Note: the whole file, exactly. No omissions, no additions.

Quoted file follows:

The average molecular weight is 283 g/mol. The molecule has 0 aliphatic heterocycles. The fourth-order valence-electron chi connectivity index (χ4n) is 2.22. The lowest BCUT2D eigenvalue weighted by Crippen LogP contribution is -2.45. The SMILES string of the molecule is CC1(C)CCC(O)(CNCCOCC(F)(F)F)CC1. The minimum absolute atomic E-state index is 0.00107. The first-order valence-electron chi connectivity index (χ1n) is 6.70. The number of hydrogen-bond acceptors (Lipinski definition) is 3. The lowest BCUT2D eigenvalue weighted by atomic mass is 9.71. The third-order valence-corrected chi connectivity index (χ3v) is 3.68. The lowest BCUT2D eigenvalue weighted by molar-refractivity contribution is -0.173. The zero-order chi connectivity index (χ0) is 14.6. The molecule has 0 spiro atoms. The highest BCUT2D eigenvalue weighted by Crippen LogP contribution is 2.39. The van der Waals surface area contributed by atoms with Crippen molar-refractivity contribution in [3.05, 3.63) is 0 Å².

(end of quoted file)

The average molecular weight is 283 g/mol. The molecule has 0 aliphatic heterocycles. The fourth-order valence-electron chi connectivity index (χ4n) is 2.22. The lowest BCUT2D eigenvalue weighted by Crippen LogP contribution is -2.45. The SMILES string of the molecule is CC1(C)CCC(O)(CNCCOCC(F)(F)F)CC1. The minimum absolute atomic E-state index is 0.00107. The first-order valence-electron chi connectivity index (χ1n) is 6.70. The number of hydrogen-bond acceptors (Lipinski definition) is 3. The lowest BCUT2D eigenvalue weighted by atomic mass is 9.71. The third-order valence-corrected chi connectivity index (χ3v) is 3.68. The lowest BCUT2D eigenvalue weighted by molar-refractivity contribution is -0.173. The zero-order chi connectivity index (χ0) is 14.6. The molecule has 0 spiro atoms. The highest BCUT2D eigenvalue weighted by Crippen LogP contribution is 2.39. The van der Waals surface area contributed by atoms with Crippen molar-refractivity contribution in [3.05, 3.63) is 0 Å².